Ask the Experts!
The professionals at Advanced Underwriting Consultants (AUC) answer the tax questions posed by producers. Here’s the question of the day.
Question: I had a single client die last year leaving his estate the beneficiary of his IRA. The client had not started taking RMDs. Can the estate beneficiaries stretch out the income tax result?
Answer: Probably not, based on the reasoning in several private letter rulings the IRS issued in recent years.
In PLR 200945011, the IRS said that when the estate is the beneficiary, an IRA account can be sub-divided into multiple estate beneficiary accounts and transferred tax-free. However, the PLR also specifically says that the distribution of the accounts to the nonspouse beneficiaries must be done in conformance with the five year rule—since the estate was the original beneficiary.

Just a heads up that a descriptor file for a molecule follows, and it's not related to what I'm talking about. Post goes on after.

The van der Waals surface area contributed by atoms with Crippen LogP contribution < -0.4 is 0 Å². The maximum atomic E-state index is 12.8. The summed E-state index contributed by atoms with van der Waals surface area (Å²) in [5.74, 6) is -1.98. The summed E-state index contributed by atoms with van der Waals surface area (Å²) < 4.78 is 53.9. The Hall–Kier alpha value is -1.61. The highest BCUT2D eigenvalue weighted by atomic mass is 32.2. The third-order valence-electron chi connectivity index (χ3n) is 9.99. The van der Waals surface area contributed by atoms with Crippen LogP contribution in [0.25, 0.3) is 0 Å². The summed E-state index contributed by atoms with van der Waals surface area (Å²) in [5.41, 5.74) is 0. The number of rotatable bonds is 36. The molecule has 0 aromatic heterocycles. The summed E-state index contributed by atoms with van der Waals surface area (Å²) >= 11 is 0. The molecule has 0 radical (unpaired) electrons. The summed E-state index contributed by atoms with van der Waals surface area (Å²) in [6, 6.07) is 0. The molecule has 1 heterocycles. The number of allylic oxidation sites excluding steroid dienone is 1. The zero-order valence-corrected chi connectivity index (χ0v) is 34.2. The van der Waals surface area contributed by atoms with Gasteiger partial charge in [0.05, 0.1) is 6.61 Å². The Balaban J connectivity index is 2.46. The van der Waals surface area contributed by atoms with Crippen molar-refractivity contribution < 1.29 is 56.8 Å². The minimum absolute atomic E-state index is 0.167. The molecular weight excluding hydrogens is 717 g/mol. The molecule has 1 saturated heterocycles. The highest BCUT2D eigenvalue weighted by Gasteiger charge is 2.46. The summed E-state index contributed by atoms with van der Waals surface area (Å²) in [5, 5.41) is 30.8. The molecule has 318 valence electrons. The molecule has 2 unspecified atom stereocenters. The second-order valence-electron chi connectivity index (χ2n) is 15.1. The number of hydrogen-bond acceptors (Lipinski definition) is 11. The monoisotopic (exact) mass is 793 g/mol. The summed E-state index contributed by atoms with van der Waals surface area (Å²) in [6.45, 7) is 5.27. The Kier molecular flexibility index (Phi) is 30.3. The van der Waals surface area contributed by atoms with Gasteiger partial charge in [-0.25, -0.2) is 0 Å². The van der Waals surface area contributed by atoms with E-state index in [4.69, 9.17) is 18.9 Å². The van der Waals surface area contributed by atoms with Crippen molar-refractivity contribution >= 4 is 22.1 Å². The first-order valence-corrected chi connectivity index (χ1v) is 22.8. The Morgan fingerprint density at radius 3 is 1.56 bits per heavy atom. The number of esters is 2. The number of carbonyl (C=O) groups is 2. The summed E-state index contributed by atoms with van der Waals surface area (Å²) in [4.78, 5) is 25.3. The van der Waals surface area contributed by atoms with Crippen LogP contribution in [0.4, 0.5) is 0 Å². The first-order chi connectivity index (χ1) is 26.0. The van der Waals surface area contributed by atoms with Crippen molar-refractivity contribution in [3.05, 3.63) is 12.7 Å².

PLR 201203033, while contemplating slightly different facts, seems to be consistent with that. PLR 201210045 reaches a different result in similar circumstances, but only with regard to a surviving spouse.
If we treat the private letter rulings as law, an account naming the estate the beneficiary can be divided into separate accounts for the beneficiaries of the estate by way of tax-free transfer. However, the RMD rules for each account must be consistent with estate as beneficiary. Where the decedent had not started taking RMDs, that means the entire account must be distributed—and taxed—by the end of the fifth year following the original owner’s death.
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